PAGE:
“Virtualization” is one of those trendy terms these days, much like “green IT” or “cloud computing.” What exactly does it mean, though? To put it simply, virtualization is a description of how a service can be logically separated from the physical hardware that is traditionally used to provide it.
For instance, a local area network (LAN) traditionally was provided by one or more switches. Segmenting the network into multiple networks meant buying separate switches for each subnet. Today, multiple networks can be logically segmented across one or more switches by use of virtual LANs (VLANs).
The logical separation of service from hardware is not limited to networking. Virtualization tends to fall into one of four major categories:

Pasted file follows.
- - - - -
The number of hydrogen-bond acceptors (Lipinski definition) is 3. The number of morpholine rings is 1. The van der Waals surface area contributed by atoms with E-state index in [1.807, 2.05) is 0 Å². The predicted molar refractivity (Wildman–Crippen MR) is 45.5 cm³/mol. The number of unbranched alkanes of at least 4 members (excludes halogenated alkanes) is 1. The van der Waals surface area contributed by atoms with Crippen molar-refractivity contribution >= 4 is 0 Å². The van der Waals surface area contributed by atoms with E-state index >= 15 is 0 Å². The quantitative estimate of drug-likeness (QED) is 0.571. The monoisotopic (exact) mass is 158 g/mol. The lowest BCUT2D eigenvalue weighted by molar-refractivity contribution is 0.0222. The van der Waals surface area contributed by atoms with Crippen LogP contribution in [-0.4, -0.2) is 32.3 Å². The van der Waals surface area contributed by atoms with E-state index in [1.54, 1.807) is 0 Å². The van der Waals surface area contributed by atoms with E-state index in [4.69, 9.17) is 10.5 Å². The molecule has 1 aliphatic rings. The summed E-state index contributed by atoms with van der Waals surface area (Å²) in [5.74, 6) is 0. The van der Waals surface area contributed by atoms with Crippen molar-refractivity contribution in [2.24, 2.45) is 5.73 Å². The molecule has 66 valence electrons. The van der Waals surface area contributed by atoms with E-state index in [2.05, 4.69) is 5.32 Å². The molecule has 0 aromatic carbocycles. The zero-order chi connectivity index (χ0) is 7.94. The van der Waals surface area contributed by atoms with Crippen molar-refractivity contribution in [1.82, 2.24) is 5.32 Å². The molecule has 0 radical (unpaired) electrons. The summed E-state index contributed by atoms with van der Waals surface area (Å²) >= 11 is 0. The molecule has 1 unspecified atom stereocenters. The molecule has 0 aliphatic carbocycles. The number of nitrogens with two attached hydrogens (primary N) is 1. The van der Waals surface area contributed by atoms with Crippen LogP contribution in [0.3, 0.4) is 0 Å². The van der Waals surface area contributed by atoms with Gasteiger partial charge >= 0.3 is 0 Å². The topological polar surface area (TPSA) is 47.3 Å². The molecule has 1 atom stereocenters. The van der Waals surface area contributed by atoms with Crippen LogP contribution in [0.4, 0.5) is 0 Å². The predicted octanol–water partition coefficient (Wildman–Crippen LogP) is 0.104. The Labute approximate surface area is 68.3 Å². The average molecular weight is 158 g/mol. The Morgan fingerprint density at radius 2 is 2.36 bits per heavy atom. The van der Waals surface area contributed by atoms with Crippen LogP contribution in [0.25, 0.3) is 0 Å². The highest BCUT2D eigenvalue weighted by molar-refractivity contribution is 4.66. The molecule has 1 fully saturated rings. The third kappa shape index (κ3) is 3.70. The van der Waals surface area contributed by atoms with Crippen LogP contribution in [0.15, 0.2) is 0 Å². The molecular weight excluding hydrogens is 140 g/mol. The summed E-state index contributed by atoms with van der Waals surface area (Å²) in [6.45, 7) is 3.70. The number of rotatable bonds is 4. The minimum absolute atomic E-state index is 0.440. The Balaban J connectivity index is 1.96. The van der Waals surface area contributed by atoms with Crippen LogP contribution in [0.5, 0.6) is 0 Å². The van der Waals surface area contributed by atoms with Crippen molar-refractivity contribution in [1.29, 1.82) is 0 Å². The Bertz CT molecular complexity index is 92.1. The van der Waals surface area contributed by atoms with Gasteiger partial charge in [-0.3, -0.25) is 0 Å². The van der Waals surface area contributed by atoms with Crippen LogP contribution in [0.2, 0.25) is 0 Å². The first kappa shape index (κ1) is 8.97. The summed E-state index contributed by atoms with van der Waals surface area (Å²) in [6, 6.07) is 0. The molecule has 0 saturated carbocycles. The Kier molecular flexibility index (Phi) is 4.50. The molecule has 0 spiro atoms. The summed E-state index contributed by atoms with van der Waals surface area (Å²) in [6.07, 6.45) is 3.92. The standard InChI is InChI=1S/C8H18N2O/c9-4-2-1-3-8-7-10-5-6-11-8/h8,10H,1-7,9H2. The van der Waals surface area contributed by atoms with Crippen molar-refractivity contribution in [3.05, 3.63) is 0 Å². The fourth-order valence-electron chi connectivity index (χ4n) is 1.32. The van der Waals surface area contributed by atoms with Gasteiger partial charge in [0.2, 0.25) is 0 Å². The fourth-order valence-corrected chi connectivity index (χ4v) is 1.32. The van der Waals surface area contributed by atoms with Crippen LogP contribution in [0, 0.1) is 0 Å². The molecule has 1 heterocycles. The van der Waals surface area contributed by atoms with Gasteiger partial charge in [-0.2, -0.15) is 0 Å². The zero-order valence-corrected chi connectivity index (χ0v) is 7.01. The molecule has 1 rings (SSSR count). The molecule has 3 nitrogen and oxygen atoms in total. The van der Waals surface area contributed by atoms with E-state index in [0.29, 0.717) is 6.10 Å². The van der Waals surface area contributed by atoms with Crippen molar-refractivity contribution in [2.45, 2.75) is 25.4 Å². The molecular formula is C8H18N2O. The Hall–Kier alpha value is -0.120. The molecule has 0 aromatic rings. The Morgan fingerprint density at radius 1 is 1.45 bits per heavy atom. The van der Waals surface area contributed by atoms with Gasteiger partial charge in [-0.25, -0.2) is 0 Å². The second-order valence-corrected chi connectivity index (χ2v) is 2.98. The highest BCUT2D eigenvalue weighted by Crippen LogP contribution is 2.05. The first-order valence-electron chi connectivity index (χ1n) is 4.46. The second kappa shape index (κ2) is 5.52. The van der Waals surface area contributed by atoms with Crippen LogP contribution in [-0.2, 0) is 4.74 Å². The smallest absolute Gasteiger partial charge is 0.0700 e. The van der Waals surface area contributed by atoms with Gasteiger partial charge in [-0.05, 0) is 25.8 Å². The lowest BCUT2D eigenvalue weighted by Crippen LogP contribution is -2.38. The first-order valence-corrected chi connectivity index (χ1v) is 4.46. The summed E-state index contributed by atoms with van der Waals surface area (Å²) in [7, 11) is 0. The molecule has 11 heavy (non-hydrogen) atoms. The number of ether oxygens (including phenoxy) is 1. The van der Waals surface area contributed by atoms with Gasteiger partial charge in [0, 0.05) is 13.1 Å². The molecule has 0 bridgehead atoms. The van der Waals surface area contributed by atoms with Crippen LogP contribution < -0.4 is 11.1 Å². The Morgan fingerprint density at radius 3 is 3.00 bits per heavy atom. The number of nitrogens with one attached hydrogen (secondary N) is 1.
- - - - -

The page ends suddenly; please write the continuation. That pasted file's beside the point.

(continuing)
- Virtual LANs (VLANs): As previously discussed, this refers to one or more switches that act as multiple networks.
- Platform virtualization: This uses a hypervisor to abstract operating system(s) from physical hardware, allowing multiple virtual systems to run on a single piece of hardware. Platform virtualization is a major trend in IT that often is discussed in the context of environmental friendliness since it reduces electrical usage and the amount of servers needed. It’s also a major money saver: An average server costs as much as the amount of electricity it uses during a three-year period, and platform virtualization can reduce the number of servers needed by as much as 40-to-1. That is a huge payback.
- Application virtualization: A…
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